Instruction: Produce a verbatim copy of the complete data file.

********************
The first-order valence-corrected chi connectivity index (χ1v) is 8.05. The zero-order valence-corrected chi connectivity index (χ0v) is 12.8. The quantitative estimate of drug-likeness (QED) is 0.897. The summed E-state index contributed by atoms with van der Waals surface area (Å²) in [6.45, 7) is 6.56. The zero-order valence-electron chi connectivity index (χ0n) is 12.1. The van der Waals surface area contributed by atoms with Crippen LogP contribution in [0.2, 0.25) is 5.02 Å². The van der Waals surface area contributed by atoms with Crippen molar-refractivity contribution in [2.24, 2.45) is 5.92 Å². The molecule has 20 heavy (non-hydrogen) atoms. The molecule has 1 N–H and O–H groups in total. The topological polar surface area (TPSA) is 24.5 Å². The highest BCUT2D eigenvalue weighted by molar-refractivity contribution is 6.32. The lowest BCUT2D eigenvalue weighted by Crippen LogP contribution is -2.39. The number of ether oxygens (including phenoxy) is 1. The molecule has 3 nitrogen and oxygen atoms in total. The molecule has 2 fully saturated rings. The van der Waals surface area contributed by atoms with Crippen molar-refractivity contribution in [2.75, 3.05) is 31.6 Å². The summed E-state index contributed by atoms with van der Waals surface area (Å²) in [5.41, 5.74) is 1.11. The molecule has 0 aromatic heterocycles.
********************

The first-order valence-corrected chi connectivity index (χ1v) is 8.05. The zero-order valence-corrected chi connectivity index (χ0v) is 12.8. The quantitative estimate of drug-likeness (QED) is 0.897. The summed E-state index contributed by atoms with van der Waals surface area (Å²) in [6.45, 7) is 6.56. The zero-order valence-electron chi connectivity index (χ0n) is 12.1. The van der Waals surface area contributed by atoms with Crippen LogP contribution in [0.2, 0.25) is 5.02 Å². The van der Waals surface area contributed by atoms with Crippen molar-refractivity contribution in [2.24, 2.45) is 5.92 Å². The molecule has 20 heavy (non-hydrogen) atoms. The molecule has 1 N–H and O–H groups in total. The topological polar surface area (TPSA) is 24.5 Å². The highest BCUT2D eigenvalue weighted by molar-refractivity contribution is 6.32. The lowest BCUT2D eigenvalue weighted by Crippen LogP contribution is -2.39. The number of ether oxygens (including phenoxy) is 1. The molecule has 3 nitrogen and oxygen atoms in total. The molecule has 2 fully saturated rings. The van der Waals surface area contributed by atoms with Crippen molar-refractivity contribution in [2.75, 3.05) is 31.6 Å². The summed E-state index contributed by atoms with van der Waals surface area (Å²) in [5.41, 5.74) is 1.11. The molecule has 0 aromatic heterocycles.